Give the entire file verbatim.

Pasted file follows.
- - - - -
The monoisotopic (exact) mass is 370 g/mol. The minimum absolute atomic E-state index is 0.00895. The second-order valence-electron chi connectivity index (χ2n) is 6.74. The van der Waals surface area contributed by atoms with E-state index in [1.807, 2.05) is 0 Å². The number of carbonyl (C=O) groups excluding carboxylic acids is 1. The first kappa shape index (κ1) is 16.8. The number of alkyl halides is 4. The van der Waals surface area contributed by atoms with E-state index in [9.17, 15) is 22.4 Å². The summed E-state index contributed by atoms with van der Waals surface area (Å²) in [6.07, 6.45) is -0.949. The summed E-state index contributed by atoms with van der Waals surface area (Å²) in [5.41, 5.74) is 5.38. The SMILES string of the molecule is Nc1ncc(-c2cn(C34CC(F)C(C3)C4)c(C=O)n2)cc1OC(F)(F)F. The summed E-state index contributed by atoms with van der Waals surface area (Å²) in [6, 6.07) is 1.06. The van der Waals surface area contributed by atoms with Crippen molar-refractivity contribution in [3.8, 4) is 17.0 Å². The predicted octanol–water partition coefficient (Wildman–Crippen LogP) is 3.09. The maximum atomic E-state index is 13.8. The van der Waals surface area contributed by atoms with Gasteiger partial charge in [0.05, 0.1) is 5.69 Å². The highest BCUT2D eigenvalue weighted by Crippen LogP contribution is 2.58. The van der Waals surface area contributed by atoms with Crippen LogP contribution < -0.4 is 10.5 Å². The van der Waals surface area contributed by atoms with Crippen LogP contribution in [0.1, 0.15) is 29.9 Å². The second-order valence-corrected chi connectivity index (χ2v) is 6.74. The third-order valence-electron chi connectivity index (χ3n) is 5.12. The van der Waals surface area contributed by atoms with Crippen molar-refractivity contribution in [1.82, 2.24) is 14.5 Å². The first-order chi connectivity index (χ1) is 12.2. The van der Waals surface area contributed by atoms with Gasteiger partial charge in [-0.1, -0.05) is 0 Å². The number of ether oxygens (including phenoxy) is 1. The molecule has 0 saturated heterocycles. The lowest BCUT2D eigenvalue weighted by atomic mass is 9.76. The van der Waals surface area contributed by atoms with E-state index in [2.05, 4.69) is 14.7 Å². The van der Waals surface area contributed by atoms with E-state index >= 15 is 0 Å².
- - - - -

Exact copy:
The monoisotopic (exact) mass is 370 g/mol. The minimum absolute atomic E-state index is 0.00895. The second-order valence-electron chi connectivity index (χ2n) is 6.74. The van der Waals surface area contributed by atoms with E-state index in [1.807, 2.05) is 0 Å². The number of carbonyl (C=O) groups excluding carboxylic acids is 1. The first kappa shape index (κ1) is 16.8. The number of alkyl halides is 4. The van der Waals surface area contributed by atoms with E-state index in [9.17, 15) is 22.4 Å². The summed E-state index contributed by atoms with van der Waals surface area (Å²) in [6.07, 6.45) is -0.949. The summed E-state index contributed by atoms with van der Waals surface area (Å²) in [5.41, 5.74) is 5.38. The SMILES string of the molecule is Nc1ncc(-c2cn(C34CC(F)C(C3)C4)c(C=O)n2)cc1OC(F)(F)F. The summed E-state index contributed by atoms with van der Waals surface area (Å²) in [6, 6.07) is 1.06. The van der Waals surface area contributed by atoms with Crippen molar-refractivity contribution in [3.8, 4) is 17.0 Å². The predicted octanol–water partition coefficient (Wildman–Crippen LogP) is 3.09. The maximum atomic E-state index is 13.8. The van der Waals surface area contributed by atoms with Gasteiger partial charge in [0.05, 0.1) is 5.69 Å². The highest BCUT2D eigenvalue weighted by Crippen LogP contribution is 2.58. The van der Waals surface area contributed by atoms with Crippen LogP contribution < -0.4 is 10.5 Å². The van der Waals surface area contributed by atoms with Crippen LogP contribution in [0.1, 0.15) is 29.9 Å². The second-order valence-corrected chi connectivity index (χ2v) is 6.74. The third-order valence-electron chi connectivity index (χ3n) is 5.12. The van der Waals surface area contributed by atoms with Crippen molar-refractivity contribution in [1.82, 2.24) is 14.5 Å². The first-order chi connectivity index (χ1) is 12.2. The van der Waals surface area contributed by atoms with Gasteiger partial charge in [-0.1, -0.05) is 0 Å². The number of ether oxygens (including phenoxy) is 1. The molecule has 0 saturated heterocycles. The lowest BCUT2D eigenvalue weighted by atomic mass is 9.76. The van der Waals surface area contributed by atoms with E-state index in [2.05, 4.69) is 14.7 Å². The van der Waals surface area contributed by atoms with E-state index >= 15 is 0 Å².